DulciTheory Newsletter -- Issue #7: Chords in the Keys of G and A
In this issue, we'll continue from #6 by actually building the main chords used for the Keys of G as well as A on our D-A-D tuned dulcimer. You may want to review #6 to make sure you have a strong foundation in knowing how the G and A major scales are mapped out on the D-A-D fingerboard.
1.) SCALE-TONE TRIADS IN G MAJOR
STEP ONE: Build a G Major Scale
Get yourself a piece of fresh staff paper and a nice sharp pencil. Draw out a complete G Major Scale starting on the G that is on the second line from the bottom, and winding up an octave higher on the G that sits right on top of the staff. [refer to p.17 in the Theory Book where I have done everything for the Key of D.]
STEP TWO: Stack Your Triads Up
Stack two notes on top of each note of the G Major Scale -- in Thirds, or line-line-line, space-space-space. [see the bottom of p.17] These are called The Scale-Tone Triads, and these three-note chords or "triads" comprise the essential harmonies of ANY scale or mode.
It was a real breakthrough for me when I discovered that certain chords have their GENESIS within the pitch resources contained in a particular scale. For example, the notes in the G Major Scale generate the G, C, and D7 chords -- the main chords used to harmonize melodies in the Key of G.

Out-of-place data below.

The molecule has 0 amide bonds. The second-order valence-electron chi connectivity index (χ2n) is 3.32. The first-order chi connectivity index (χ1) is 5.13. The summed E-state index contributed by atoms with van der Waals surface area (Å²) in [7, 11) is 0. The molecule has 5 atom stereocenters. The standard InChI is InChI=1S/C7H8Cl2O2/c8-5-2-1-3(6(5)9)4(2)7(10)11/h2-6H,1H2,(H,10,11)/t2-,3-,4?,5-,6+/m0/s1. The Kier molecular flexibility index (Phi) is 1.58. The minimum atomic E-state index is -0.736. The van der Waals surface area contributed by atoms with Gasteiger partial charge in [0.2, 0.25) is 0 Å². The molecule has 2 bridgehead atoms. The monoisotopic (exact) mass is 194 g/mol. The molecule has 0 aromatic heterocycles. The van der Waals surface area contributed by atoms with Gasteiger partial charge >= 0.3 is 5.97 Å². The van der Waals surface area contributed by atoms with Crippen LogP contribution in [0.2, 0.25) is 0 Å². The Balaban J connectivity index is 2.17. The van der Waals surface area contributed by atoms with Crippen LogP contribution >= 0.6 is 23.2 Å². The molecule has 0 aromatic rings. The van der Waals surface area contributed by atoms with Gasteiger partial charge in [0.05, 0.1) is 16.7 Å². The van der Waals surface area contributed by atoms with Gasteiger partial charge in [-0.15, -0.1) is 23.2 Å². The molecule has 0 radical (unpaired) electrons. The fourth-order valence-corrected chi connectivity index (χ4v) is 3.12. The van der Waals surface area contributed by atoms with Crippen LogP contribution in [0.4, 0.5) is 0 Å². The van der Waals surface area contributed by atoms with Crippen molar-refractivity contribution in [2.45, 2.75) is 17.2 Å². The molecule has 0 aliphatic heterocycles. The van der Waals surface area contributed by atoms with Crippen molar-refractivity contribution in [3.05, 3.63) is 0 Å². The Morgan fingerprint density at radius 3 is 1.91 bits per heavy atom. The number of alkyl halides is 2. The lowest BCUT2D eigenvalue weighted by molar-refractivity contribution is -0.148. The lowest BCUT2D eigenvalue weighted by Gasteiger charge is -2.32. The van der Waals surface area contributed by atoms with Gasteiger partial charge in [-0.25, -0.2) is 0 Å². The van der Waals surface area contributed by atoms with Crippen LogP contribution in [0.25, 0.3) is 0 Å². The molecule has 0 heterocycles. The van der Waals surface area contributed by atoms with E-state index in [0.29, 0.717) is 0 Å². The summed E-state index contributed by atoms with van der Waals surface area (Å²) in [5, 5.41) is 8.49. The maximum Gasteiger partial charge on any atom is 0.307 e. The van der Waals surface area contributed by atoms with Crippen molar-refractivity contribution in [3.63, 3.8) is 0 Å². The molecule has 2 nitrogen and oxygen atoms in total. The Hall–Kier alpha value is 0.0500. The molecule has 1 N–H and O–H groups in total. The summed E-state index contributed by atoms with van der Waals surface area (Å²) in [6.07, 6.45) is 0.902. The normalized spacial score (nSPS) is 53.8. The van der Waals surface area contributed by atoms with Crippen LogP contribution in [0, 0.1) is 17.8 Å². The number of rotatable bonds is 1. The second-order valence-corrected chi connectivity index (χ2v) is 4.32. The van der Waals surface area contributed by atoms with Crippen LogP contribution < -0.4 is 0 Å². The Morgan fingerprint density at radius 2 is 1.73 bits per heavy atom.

STEP THREE: Identify Each Chord
Above each chord, put its "POP" chord symbol, or the most commonly used symbol. For instance, instead of writing out "G Major", simply put "G". I usually abbreviate "A minor" as "Am", but there are a few other abbreviations. Refer to the Theory Book if you need to -- you can see how I did it with D.
STEP FOUR: Identify Each Chord With A Roman Numeral
Either next to the standard chord symbols, or above another G Scale-Tone Triads staff, identify each triad with a Roman Numeral. These are SO essential to understanding HIERARCHY and FUNCTION!!! I hope you eventually get where you see that its basically all ONE BIG HAPPY MAJOR KEY.
2.) SCALE-TONE TRIADS IN A MAJOR
If you can successfully map out your triads in G, I don't expect you to have any trouble at all applying the four steps to an A major scale -- so GO FOR IT!
To get the jump on next issue's content, go right ahead and apply the triads from this issue to your D-A-D dulcimer. HINT: it WON'T always be possible to voice the chords on the dulcimer in close-spaced root position as the scale tone triads are when we build them on the staff. You'll have all the notes you need on the dulcimer, but you'll just have to get creative with flipping them around, spreading them out, and mixing them up.